March 12, 2014 | Issue Brief on Terrorism
Congress is now considering multiple bills to extend the Terrorism Risk Insurance Act (TRIA), a law designed to shore up insurance companies as they adapted to the threat of terrorism after 9/11.
While it had a legitimate purpose following the attacks of 9/11, TRIA is no longer needed and serves only as a form of corporate welfare to insurance companies. Rather than continue this program, Congress should allow the insurance companies to stand on their own: The market has matured considerably since the days after 9/11, and insurers have had plenty of time to develop the tools needed to insure against terrorism.
In the aftermath of 9/11, the U.S. was unsure about both the future of terrorism and the dangers to the U.S. Insurance companies incurred huge costs as a result of the terrorist attacks on 9/11 and were not sure how to appropriately price premiums for the risk of terrorism in the future. This uncertain situation threatened the issuance of insurance to thousands of companies that wanted insurance protection against terrorism.
To stabilize the insurance industry, the U.S. government stepped in to provide reinsurance for catastrophic terrorism losses, effectively limiting the losses that the insurance industry would absorb in the event of another serious attack. TRIA gave the insurance industry risk protection and time to assess risk and appropriately price insurance for terrorism and ensured that the rest of the private sector could obtain the insurance.
TRIA, however, was never meant to be a permanent program. The original bill stated that TRIA would “provide temporary financial compensation to insured parties, contributing to the stabilization of the United States economy in a time of national crisis, while the financial services industry develops the systems, mechanisms, products, and programs necessary to create a viable financial services market for private terrorism risk insurance.”
That was over 10 years ago. The U.S. is now out of crisis mode, and the insurance industry has had plenty of time to develop the tools and gather the data it needs to assess the risk of terrorism and price insurance accordingly.
In the years since 9/11, the percentage of larger companies purchasing terrorism insurance has increased from around 27 percent in 2003 to more than 60 percent. In some industries and areas of the country, insurance coverage is as high as 80 percent. Costs have also fallen, with the median premium rate for medium- and large-size firms falling by almost 60 percent from $57 million to $25 million between 2004 and 2009.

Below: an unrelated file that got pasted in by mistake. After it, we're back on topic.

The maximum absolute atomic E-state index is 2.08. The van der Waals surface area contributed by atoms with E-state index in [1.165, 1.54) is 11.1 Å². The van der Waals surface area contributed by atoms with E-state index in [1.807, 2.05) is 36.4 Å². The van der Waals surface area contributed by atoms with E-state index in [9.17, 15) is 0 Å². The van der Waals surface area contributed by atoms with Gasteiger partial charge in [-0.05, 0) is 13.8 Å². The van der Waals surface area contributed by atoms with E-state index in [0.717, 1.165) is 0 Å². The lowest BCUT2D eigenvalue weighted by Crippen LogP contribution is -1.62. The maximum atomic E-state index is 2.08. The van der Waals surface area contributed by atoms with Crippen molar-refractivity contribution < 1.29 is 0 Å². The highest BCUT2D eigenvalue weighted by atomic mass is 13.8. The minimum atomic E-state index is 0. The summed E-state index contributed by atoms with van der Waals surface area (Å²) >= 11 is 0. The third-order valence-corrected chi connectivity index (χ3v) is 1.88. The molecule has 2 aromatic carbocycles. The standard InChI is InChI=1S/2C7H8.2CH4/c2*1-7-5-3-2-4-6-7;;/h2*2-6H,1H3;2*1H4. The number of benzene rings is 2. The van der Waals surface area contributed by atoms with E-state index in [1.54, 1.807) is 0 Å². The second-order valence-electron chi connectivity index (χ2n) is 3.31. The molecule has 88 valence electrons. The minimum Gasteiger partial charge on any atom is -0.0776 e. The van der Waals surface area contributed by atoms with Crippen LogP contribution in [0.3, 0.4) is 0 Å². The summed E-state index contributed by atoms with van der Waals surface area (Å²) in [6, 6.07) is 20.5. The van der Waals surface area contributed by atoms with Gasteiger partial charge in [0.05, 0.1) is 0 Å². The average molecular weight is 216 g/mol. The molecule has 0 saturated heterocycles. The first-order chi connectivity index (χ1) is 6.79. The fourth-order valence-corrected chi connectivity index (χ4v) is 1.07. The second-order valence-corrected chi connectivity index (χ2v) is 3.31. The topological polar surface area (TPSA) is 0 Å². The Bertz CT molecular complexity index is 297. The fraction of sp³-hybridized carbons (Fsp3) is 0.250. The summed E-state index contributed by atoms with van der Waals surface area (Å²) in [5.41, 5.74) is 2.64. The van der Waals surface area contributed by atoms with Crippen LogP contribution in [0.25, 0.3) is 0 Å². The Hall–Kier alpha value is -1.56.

Given the development of a functioning insurance market, there is no need for the federal government, and thus the U.S. taxpayer, to be on the hook for terrorism insurance payouts. The insurance industry and the companies that want to buy terrorism insurance are now perfectly capable of assessing the value of this insurance and making informed decisions in the marketplace.
Ultimately, TRIA is now little more than corporate welfare that is likely hindering the full maturation of the terrorism reinsurance market. At this point, there is no reason for the American taxpayer to be responsible for insurance losses on private property.
Currently, there are multiple bills that would extend TRIA by either five years (H.R. 508) or 10 years (H.R. 1945 and 2146). These misguided bills would extend a temporary program that has already been extended twice and is now well past the time it should have been ended. Continuing in the path of many other programs and taxes before it, TRIA shows how temporary programs can easily become semi-permanent or even permanent policies.
Rather than reauthorize TRIA, Congress should allow it to expire. TRIA is a temporary program that is no longer needed. Failing to end it would merely allow an unnecessary bailout of the insurance industry to continue at the taxpayers’ expense.
TRIA served a purpose following 9/11 as a backstop for insurance companies as they figured out how to reconfigure terrorism insurance rates. But the industry has had more than enough time to determine how to assess risk and price insurance policies and no longer needs the assistance of the American taxpayer. Congress should allow TRIA to expire and let this important industry return to private hands.—David Inserra is a Research Assistant for National Security and Cyber Security in the Douglas and Sarah Allison Center for Foreign and National Security Policy, a division of the Kathryn and Shelby Cullom Davis Institute for International Studies, at The Heritage Foundation.
 David C. John, “TRIA: Time to End the Program,” testimony before the Subcommittee on Insurance, Housing and Community Opportunity, Committee on Financial Services, U.S. House of Representatives, September 11, 2012, http://www.heritage.org/research/testimony/2012/09/terrorism-risk-insurance-act-time-to-end-the-program; press release, “Marsh Report: Demand for Terrorism Coverage Remains Strong,” Marsh, April 30, 2013, https://usa.marsh.com/NewsInsights/MarshPressReleases/ID/30735/Marsh-Report-Demand-for-Terrorism-Coverage-Remains-Strong.aspx (accessed March 5, 2014).
 Erwann O. Michel-Kerjan, “TRIA at Ten Years: The Future of the Terrorism Risk Insurance Program,” testimony before the Subcommittee on Insurance, Housing and Community Opportunity, Committee on Financial Services, U.S. House of Representatives, September 11, 2012, http://opim.wharton.upenn.edu/risk/library/2012-09-11_TRIA-testimony_MichelKerjan.pdf (accessed March 5, 2014).